AAC 101: Who Should Use AAC and Why?
Susan is a speech-language pathologist with over 30 years experience working with students with language-learning disorders and complex communication needs. She is also the owner of Language Learning Apps, LLC. They develop applications designed to help children learn necessary language skills for communicating and literacy learning.
People who use AAC are those individuals whose current mode of communication does not meet all their communication needs; restricts the quality and quantity of interactions with others.
All individuals are considered potential candidates for AAC; ASHA and the Joint Commission for Persons with Disabilities have a “zero exclusion” criterion and consider not whether an individual is eligible for services, but rather consider where along the continuum they are currently operating as a starting point . As long as there is a discrepancy between needs and abilities, an individual qualifies for services in AAC.
Best practices also dictate that, while there is a relationship between cognitive and linguistic skills, this is not a causal relationship. Language skills are just as likely to affect cognition as vice versa.
There is no such thing as the typical or average AAC user. You will find individuals who need access to AAC from all age groups and a wide range of diagnostic categories. There is almost no group of clients or students you will work with where you will not find some need for AAC. Many congenital and acquired disabilities will require the use of AAC. You will find users who have a communication disorder due to a congenital disorder, and those for whom it is acquired; such as aphasia, traumatic brain injury, and ALS.
Children who do not have speech or whose speech is not meeting their communication needs need to be considered as candidates for AAC intervention. Among children cerebral palsy, Autism Spectrum Disorder and other developmental disabilities probably are the largest groups of AAC users; however, there are a variety of other disabilities or disorders that will require you to think about AAC access. Children with Angelman’s Syndrome, girls with Rett syndrome, developmental apraxia of speech and a host of less common or low-incidence disorders can show up on the SLP’s caseload.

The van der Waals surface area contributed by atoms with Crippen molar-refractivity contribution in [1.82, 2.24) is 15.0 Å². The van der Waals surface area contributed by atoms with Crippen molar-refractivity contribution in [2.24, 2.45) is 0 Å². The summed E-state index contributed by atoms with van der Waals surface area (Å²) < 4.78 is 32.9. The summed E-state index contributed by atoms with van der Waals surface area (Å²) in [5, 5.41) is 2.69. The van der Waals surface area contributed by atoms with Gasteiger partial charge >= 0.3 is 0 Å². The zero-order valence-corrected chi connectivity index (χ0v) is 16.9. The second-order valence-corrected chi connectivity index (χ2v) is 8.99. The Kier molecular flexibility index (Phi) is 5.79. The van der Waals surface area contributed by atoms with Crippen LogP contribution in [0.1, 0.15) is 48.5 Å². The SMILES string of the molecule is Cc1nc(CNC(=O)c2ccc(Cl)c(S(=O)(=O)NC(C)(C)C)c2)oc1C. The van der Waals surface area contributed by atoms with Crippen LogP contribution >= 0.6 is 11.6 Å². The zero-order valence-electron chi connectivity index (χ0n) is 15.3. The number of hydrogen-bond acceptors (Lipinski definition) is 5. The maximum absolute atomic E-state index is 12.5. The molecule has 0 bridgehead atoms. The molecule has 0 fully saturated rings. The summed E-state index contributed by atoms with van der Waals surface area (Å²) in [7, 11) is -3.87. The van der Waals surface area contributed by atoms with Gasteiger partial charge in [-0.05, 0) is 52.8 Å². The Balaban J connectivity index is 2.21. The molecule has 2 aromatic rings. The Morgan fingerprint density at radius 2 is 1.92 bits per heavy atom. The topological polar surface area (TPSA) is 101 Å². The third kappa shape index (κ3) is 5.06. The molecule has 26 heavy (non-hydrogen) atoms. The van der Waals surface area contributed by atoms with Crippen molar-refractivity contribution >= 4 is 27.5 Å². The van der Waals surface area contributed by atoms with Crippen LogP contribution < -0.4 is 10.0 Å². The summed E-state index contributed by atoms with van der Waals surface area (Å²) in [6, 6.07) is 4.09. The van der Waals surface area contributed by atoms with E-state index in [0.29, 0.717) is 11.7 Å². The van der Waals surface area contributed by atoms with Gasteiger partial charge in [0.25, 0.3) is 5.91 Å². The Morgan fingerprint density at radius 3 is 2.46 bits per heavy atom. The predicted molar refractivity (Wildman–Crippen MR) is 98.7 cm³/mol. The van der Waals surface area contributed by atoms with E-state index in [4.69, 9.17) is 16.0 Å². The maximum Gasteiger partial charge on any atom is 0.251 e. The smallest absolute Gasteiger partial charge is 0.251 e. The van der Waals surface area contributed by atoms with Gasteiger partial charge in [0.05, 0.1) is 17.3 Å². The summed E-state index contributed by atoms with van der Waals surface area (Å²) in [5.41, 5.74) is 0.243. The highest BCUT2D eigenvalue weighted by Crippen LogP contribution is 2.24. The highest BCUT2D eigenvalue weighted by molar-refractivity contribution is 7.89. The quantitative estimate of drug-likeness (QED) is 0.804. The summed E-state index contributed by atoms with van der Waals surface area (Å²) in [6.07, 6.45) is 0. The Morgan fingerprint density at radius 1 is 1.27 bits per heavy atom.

Among adults, cerebral palsy and developmental disabilities continue to be a large group of AAC users. Also adults with ALS, MS, and those who have suffered a stroke/ CVA or spinal cord injury.
In both adults and children traumatic brain injury (TBI) also accounts for too many AAC users.
Not all of these users require high technology AAC systems to communicate. But they do require a robust system that allows them to be effective communicators. The “…ultimate goal of an AAC intervention is not to find a technological solution to the communication problem, but to enable the individual to efficiently and effectively engage in a variety of interactions.” (Beukelman and Mirenda, 1998)
They all also require that there be partners who keep them motivated and stimulated, who provide opportunities for them to communicate, who assess their AAC systems on an on-going bases, and who provided the aided input and modeling needed for them to learn how to use their AAC system and language. These partners also need to know the wide range of communication functions that need to be represented in the users’ toolbox.
As we continue to talk about AAC systems, bear in mind that a functional AAC system is a compilation of strategies that allow the individual to communicate effectively a variety of intents in a variety of contexts, with a variety of partners.